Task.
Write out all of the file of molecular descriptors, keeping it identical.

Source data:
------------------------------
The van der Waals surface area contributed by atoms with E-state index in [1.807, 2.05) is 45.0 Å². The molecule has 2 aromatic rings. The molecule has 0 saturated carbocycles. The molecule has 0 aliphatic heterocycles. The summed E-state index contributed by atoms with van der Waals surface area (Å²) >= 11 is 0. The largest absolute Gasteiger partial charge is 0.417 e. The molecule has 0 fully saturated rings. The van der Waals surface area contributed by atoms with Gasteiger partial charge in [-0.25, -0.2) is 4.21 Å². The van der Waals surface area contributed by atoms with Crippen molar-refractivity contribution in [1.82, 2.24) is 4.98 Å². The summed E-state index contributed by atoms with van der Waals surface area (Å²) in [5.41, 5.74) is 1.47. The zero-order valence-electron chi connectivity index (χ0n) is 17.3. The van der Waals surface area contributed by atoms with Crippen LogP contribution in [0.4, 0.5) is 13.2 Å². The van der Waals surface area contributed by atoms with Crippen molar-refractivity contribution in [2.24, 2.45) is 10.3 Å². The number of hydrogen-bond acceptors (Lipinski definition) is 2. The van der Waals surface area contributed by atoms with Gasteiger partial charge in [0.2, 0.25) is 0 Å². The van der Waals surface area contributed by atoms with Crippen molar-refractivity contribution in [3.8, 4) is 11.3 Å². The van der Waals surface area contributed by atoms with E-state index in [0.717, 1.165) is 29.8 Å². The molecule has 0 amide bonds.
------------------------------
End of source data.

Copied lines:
The van der Waals surface area contributed by atoms with E-state index in [1.807, 2.05) is 45.0 Å². The molecule has 2 aromatic rings. The molecule has 0 saturated carbocycles. The molecule has 0 aliphatic heterocycles. The summed E-state index contributed by atoms with van der Waals surface area (Å²) >= 11 is 0. The largest absolute Gasteiger partial charge is 0.417 e. The molecule has 0 fully saturated rings. The van der Waals surface area contributed by atoms with Gasteiger partial charge in [-0.25, -0.2) is 4.21 Å². The van der Waals surface area contributed by atoms with Crippen molar-refractivity contribution in [1.82, 2.24) is 4.98 Å². The summed E-state index contributed by atoms with van der Waals surface area (Å²) in [5.41, 5.74) is 1.47. The zero-order valence-electron chi connectivity index (χ0n) is 17.3. The van der Waals surface area contributed by atoms with Crippen LogP contribution in [0.4, 0.5) is 13.2 Å². The van der Waals surface area contributed by atoms with Crippen molar-refractivity contribution in [2.24, 2.45) is 10.3 Å². The number of hydrogen-bond acceptors (Lipinski definition) is 2. The van der Waals surface area contributed by atoms with Gasteiger partial charge in [0.2, 0.25) is 0 Å². The van der Waals surface area contributed by atoms with Crippen molar-refractivity contribution in [3.8, 4) is 11.3 Å². The van der Waals surface area contributed by atoms with E-state index in [0.717, 1.165) is 29.8 Å². The molecule has 0 amide bonds.